Friday, May 26, 2006
From the essential Respectful Insolence, a post about the irony of alternative medicine practitioners defending the (rather high) levels of mercury and other heavy metals in certain Chinese herbal remedies whle simultaneously attacking mercury in dental fillings and (pre-2003) vaccines. A sampling -- though you should just go read all of it:
This is actually not the first time I've heard this sort of excuse from boosters of Chinese and Indian herbal medicines, the claim that, even if there's mercury in them, it's "safe" because it's somehow different, rendered nontoxic by unspecified compounds in the herbal goodness in the remedies (either that, or that the laboratory results come from an evil conspiracy between big pharma, the government, and greedy doctors). Even more ironic, though, this is exactly the explanation as to why the mercury in amalgams is safe (it's bound up with the silver, tin, copper, and zinc in the amalgam). Try explaining that to anti-amalgam alties, and they'll have none of it.
It's worth noting that neither RI nor I are saying that mercury is yummy or good for you or your kids (though the evidence remains iffy to nonexistent on both vaccines and fillings). It's just a goose/gander thing.
[My former firm was and may still be involved in vaccine/thimerosal defense. I was not.]
Federally approved prescription drug labeling has not been considered conclusive on the reasonableness or adequacy of the label for assessing tort liability on the manufacturer because federal regulations in this field set a minimum standard rather than an optimal one. That fundamental statement of black-letter tort law is under attack. The Food and Drug Administration (FDA) has promulgated a regulation which revises the format for prescription drug labeling, and, in the process, has taken the position that the regulation displaces, or preempts, state products liability laws that seek to assess liability on the manufacturer for a label’s warning adequacy. In the FDA’s 100 year history, it has not taken the position that federal regulations preempt common law tort claims based on prescription drug labeling until now. This Article explains the applicability of preemption doctrine to prescription drug product liability actions, explores the importance of the change in FDA position on that doctrine, and provides direction to courts seeking to discover the boundaries of federal preemption in this critical area.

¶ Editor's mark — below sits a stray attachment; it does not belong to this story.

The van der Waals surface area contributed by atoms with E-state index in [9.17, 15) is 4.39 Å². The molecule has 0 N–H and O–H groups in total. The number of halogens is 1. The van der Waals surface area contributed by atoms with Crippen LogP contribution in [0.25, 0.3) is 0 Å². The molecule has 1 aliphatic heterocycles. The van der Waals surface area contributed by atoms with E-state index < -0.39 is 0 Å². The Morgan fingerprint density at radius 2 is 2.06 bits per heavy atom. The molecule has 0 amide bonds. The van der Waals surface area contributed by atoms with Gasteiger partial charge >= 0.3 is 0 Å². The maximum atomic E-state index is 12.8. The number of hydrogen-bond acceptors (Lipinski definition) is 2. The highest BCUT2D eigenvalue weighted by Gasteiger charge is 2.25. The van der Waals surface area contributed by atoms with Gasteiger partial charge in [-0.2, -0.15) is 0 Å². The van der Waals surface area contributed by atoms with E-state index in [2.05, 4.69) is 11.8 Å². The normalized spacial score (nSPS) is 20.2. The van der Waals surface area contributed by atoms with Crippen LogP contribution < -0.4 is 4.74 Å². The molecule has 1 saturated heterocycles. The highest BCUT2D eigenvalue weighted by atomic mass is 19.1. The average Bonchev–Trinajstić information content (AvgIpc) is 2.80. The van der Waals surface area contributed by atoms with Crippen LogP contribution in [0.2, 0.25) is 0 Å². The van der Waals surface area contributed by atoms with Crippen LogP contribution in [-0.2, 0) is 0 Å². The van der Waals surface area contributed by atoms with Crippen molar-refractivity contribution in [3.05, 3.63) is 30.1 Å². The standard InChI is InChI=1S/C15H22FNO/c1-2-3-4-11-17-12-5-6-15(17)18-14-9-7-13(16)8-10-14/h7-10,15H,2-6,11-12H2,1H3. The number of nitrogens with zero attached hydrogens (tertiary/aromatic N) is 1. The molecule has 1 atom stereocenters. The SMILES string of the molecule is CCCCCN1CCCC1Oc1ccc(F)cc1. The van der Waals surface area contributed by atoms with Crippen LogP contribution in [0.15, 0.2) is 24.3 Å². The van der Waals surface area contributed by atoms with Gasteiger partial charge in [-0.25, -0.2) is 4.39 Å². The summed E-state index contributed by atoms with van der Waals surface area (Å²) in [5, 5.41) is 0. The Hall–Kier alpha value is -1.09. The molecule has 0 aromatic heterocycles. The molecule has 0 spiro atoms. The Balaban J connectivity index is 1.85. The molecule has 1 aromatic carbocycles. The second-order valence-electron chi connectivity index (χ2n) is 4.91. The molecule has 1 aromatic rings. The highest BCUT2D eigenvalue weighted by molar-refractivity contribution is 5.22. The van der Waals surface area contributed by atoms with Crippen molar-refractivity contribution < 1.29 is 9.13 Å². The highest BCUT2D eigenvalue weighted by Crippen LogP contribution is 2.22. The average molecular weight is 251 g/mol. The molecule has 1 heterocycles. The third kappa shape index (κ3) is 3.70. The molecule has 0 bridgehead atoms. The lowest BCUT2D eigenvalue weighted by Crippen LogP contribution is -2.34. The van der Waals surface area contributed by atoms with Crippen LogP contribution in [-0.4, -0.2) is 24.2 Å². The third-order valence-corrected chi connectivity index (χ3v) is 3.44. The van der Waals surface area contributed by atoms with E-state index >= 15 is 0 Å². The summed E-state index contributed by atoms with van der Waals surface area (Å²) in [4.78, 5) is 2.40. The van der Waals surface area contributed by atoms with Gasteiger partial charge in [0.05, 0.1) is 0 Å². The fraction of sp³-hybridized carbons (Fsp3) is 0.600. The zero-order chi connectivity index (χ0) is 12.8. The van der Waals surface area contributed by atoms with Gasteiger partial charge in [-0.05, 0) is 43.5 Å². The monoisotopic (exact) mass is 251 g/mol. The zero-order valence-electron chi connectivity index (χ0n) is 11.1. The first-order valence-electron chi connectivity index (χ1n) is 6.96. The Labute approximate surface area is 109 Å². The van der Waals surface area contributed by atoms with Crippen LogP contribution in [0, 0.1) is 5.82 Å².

The article does not yet have a full conclusion, but the start that's there suggests that Professor Davis is not fond of the idea of preemption:
it is clear that no labeling regulation can create the perfect incentive for manufacturers to seek better and more complete information regarding the adverse side effects of the prescriptions we take. In a world where United States patients receive proper medical care from doctors and nurses only 55 percent of the time, pharmaceutical companies are in control of the research conducted on their products pre- and post-marketing, pharmaceutical sales representatives have increasing influence on the drugs that physicians prescribe, and the pharmaceutical industry is the largest lobbying group in the United States, the products liability litigation system is a critical component to create incentives for greater access to risk information to insure the public’s health.
Thursday, May 25, 2006
I may have linked to it before, but SorryWorks.net is an interesting site. Their mission:
The coalition has three goals: 1) educate all stakeholders in the medical malpractice debate about the Sorry Works! approach to reducing liability costs from medical errors; 2) serve as an organizing force and a central clearinghouse for information, news, ideas, and research on Sorry Works! and related full-disclosure efforts; 3) promote and push for the development of Sorry Works! pilot programs in different states.
From the press release at the group's launch in February 2005:
"Sorry Works! must become the new way of doing business for malpractice insurance companies. The old approach of ostracizing patients after bad outcomes sets doctors up for lawsuits by stoking anger. Sorry Works! is not only the ethical thing to do, it will also improve the bottom line for insurance companies," said Jim Cunningham, medical malpractice insurance broker and Sorry Works! board member.
Right now -- right now! while you are (or might be) reading this -- lawyers are engaging in oral argument about potential MDLs [PDF], and if that's not enough, it's in Kansas City! And if they finish quickly enough, the lawyers could go see the world's (allegedly) largest shuttlecocks or the Airline History Museum.
Man, it's exciting.
Wednesday, May 24, 2006
Barack Obama and Hillary Clinton have an editorial (free full text) in the New England Journal of Medicine discussing their new National Medical Error Disclosure and Compensation (MEDiC) Bill.
Our proposed MEDiC program provides grant money and technical assistance to doctors, hospitals, insurers, and health care systems to implement programs for disclosure and compensation. The MEDiC model promotes the confidential disclosure to patients of medical errors in an effort to improve patient-safety systems. At the time of disclosure, compensation for the patient or family would be negotiated, and procedures would be implemented to prevent a recurrence of the problem that led to the patient's injury.
The bill contains protections for apologies by medical professionals and provisions for mediated settlement discussions upon disclosure of medical errors, while maintaining patients' right to counsel.
At first blush, it's an interesting proposal. I'll try to spend more time discussing it in coming days.